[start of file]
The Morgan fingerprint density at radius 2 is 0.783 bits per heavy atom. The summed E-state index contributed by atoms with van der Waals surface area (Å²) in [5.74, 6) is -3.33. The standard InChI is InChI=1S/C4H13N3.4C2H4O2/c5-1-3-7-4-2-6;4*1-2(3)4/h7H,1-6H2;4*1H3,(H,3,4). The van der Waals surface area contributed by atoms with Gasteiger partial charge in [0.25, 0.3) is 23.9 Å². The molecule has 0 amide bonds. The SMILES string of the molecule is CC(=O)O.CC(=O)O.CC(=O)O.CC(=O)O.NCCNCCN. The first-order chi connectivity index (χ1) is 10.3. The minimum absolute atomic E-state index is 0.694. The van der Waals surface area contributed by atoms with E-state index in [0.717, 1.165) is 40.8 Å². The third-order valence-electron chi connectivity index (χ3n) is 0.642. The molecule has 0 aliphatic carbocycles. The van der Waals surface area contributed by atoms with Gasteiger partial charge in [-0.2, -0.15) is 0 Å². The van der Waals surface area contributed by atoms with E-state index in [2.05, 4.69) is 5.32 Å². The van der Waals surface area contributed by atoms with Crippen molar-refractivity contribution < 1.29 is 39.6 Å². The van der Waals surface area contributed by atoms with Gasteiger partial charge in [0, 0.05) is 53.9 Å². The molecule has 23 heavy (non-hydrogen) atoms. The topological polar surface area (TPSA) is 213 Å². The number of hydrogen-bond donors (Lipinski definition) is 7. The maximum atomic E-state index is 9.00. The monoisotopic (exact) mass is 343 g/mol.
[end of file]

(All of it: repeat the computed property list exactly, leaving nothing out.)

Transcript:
The Morgan fingerprint density at radius 2 is 0.783 bits per heavy atom. The summed E-state index contributed by atoms with van der Waals surface area (Å²) in [5.74, 6) is -3.33. The standard InChI is InChI=1S/C4H13N3.4C2H4O2/c5-1-3-7-4-2-6;4*1-2(3)4/h7H,1-6H2;4*1H3,(H,3,4). The van der Waals surface area contributed by atoms with Gasteiger partial charge in [0.25, 0.3) is 23.9 Å². The molecule has 0 amide bonds. The SMILES string of the molecule is CC(=O)O.CC(=O)O.CC(=O)O.CC(=O)O.NCCNCCN. The first-order chi connectivity index (χ1) is 10.3. The minimum absolute atomic E-state index is 0.694. The van der Waals surface area contributed by atoms with E-state index in [0.717, 1.165) is 40.8 Å². The third-order valence-electron chi connectivity index (χ3n) is 0.642. The molecule has 0 aliphatic carbocycles. The van der Waals surface area contributed by atoms with Gasteiger partial charge in [-0.2, -0.15) is 0 Å². The van der Waals surface area contributed by atoms with E-state index in [2.05, 4.69) is 5.32 Å². The van der Waals surface area contributed by atoms with Crippen molar-refractivity contribution < 1.29 is 39.6 Å². The van der Waals surface area contributed by atoms with Gasteiger partial charge in [0, 0.05) is 53.9 Å². The molecule has 23 heavy (non-hydrogen) atoms. The topological polar surface area (TPSA) is 213 Å². The number of hydrogen-bond donors (Lipinski definition) is 7. The maximum atomic E-state index is 9.00. The monoisotopic (exact) mass is 343 g/mol.